Forecasting daily exchange rate volatility : a cointegration analysis

預測日匯率的波動 : 協整分析的應用

Student thesis: Master's Thesis

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Author(s)

  • Wanwei HE

Related Research Unit(s)

Detail(s)

Awarding Institution
Supervisors/Advisors
Award date3 Oct 2006

Abstract

Although volatility is at the core of activities in financial markets, the sample path realization of the volatility process is inherently unobservable. Many techniques have been used by both researchers and practitioners to establish volatility proxies. Examples include the traditional close-to-close estimator, the extreme-value estimator (range estimator), etc. Some researchers have found that the range estimator, which equals the difference between the daily highs and lows, is more efficient than some of the more commonly adopted estimators. We have found that the daily highs and daily lows of five exchange rates, U.S dollar vis-à-vis the Australian dollar, Canadian dollar, British pound, Swiss Franc and Japanese yen, are I(1) while the daily range is I(0). Furthermore, it is also found that the daily highs and lows are co-integrated with the ‘range’ series as the error correction term. The inclusion of range estimator in the cointegration framework has provided a fuller picture of the interactive effects of the daily highs, daily lows and the ‘range’. From the practitioners’ viewpoint, it is convenient to model and forecast assets’ volatility by making use of the information embedded in the range estimator. To illustrate the potential benefits of adopting the range estimator, modeling techniques such as naïve model, autoregressive integrated moving-average model and error-correction model are employed. Apart from conventional accuracy measures such as MSE and MAD, we use the Modified Diebold-Mariano (MDM) and the direction of change tests to evaluate their forecasting performance. The implied volatilities extracted from currency options are also compared with the outcome from the models mentioned above. This part of empirical analysis further attests the applicability and appropriateness of incorporating the ‘range’ in the VECM framework.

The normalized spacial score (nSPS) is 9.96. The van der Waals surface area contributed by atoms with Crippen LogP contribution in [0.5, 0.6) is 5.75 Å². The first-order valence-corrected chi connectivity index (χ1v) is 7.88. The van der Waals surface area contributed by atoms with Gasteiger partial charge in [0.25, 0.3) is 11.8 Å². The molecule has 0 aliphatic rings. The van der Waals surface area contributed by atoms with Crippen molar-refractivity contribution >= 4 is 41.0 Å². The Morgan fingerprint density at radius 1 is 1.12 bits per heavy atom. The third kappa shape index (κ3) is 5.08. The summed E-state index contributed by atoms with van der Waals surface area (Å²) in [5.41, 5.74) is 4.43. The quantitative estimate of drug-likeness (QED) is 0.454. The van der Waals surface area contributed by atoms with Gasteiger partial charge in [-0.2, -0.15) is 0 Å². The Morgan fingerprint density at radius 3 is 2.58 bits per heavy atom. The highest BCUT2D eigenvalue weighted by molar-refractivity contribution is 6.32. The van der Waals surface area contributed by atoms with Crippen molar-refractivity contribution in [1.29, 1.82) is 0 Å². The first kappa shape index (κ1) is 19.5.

Research areas

  • Forecasting, Foreign exchange rates